Participants will draft a research statement that can be used to strengthen grant proposals and applications as well as improve existing projects and programs. They will be able to identify research problems pertaining to the organization of urban agricultural projects and the distribution locally-sourced foods. Using final reports from USDA awardees and examples drawn from their particular experiences, participants will learn three core elements of scientific research (questions, methods and objectives) and discuss how they might design a research project with these elements to explore food security problems in their communities. The resulting research statement can be used to help urban agriculture practitioners incorporate robust data collection and reporting functions into their overall work. The workshop supports our larger mission of helping small- and mid-sized producers with marketing opportunities through a combination of applied research and technical assistance. Participants will have an opportunity to gain feedback on prospective research proposals from an Agricultural Marketing Specialist whose work at the USDA encompasses performance evaluation of local food projects and programs, farmers market assistance and analysis, and consultation to urban agricultural practitioners. Toolkits and other resources will also be available for participants and conference attendees.


  • Carlos Coleman USDA BCC

What's Land Got to Do With It!?: Zoning Ordinances and Food Access

"What's Land Got to Do With It!?: Zoning Ordinances and Food Access What if we told you that the one policy that controls local food production, distribution, and consumption has nothing to do with food; but is driven by land development and the built environment? “What’s Land Got to Do With It?” Is an exploration of local land land-use and zoning policies and how they impact growing and distributing fresh fruits and vegetables. “What’s Land Got to Do With It?”, will be presented as hybrid workshop and roundtable that will incorporate a formal presentation, interactive demonstration, and a question and answer opportunity. Presenters will provide an explanation of Zoning and Land Use history and purpose; showcase an investigation of current policies that restrict or limit local food production systems; and facilitate a community brainstorm on potential policy changes and advocacy methods that can remedy land-use conflicts. Concluding the presentation participants should (1) have a fundamental knowledge zoning and land-use planning; (2) understand the impact of urban planning, land-use, and zoning on local food production systems; (3) have a general awareness of the public participation processes in local-use and development review process and (4) feel encouraged to get engaged in local land-use development projects to advocate for healthier foods in their community.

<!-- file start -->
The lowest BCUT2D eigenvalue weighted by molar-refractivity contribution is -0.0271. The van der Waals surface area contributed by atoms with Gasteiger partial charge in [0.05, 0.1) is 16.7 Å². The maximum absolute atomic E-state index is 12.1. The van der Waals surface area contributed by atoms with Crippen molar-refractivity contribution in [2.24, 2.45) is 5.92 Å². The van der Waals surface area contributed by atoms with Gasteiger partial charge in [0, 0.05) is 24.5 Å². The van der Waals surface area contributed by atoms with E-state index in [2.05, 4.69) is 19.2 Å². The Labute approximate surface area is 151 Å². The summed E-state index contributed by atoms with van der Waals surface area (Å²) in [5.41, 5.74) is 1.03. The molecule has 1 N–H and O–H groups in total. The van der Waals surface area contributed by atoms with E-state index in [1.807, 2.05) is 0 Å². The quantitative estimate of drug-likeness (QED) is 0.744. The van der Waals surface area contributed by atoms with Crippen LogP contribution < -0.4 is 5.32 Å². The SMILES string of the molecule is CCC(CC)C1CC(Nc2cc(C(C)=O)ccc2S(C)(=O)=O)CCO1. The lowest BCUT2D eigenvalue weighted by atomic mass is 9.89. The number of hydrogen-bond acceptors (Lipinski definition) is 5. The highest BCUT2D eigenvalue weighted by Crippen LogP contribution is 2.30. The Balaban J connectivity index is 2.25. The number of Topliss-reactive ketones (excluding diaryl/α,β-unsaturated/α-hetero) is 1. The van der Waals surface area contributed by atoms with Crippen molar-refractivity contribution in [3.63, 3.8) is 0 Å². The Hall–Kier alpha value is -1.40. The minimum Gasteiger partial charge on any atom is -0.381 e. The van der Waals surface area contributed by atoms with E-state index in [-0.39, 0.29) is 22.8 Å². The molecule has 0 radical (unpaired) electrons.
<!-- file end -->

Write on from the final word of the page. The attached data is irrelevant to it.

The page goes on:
• Brittney Drakeford, The M-NCPPC; Prince George's County Planning Department
  • Cedric Southerland, BCC

Grow Free: Developing Garden Programs in Juvenile Detention and Alternative Settings

This presentation is designed to inspire anyone involved in food justice to develop programs inside juvenile detention or alternative (JDA) settings. We will explore various programs that could be facilitated in JDA settings, the benefits of such programming, and best practices when facilitating garden programs in a detention setting. The presentation will also briefly delve in the social and political forces behind youth incarceration, and utilize a critical analysis approach towards all subjects explored in the areas of race and patriarchy. Developing gardening programs in JDA settings benefits our communities and our most vulnerable young people, especially during a time when the earth’s healing qualities and support from their community is most needed in their lives. This presentation will explore several potential programs that could be implemented in a JDA setting, such as in production, therapy, academia, cooking, health, entrepreneurship, workforce development, and more. All programs will be examined with a culturally appropriate and liberatory lens. I created, developed, and led a youth prison garden program for four years in DC. The garden space was used for several purposes, including academia, producing value-added products, conduct trainings, holding cooking competitions, donating food to shelters, workforce development, and horticultural therapy. I have also consulted several detention centers in developing JDA programs, as well as held trainings for detention center staff at multiple conferences. Through activities, participants will assess the feasibility of their organization or farm in engaging in such an endeavor, and will gain practical insight towards developing JDA garden programs. Participants will also be provided resources towards initiating JDA garden programs.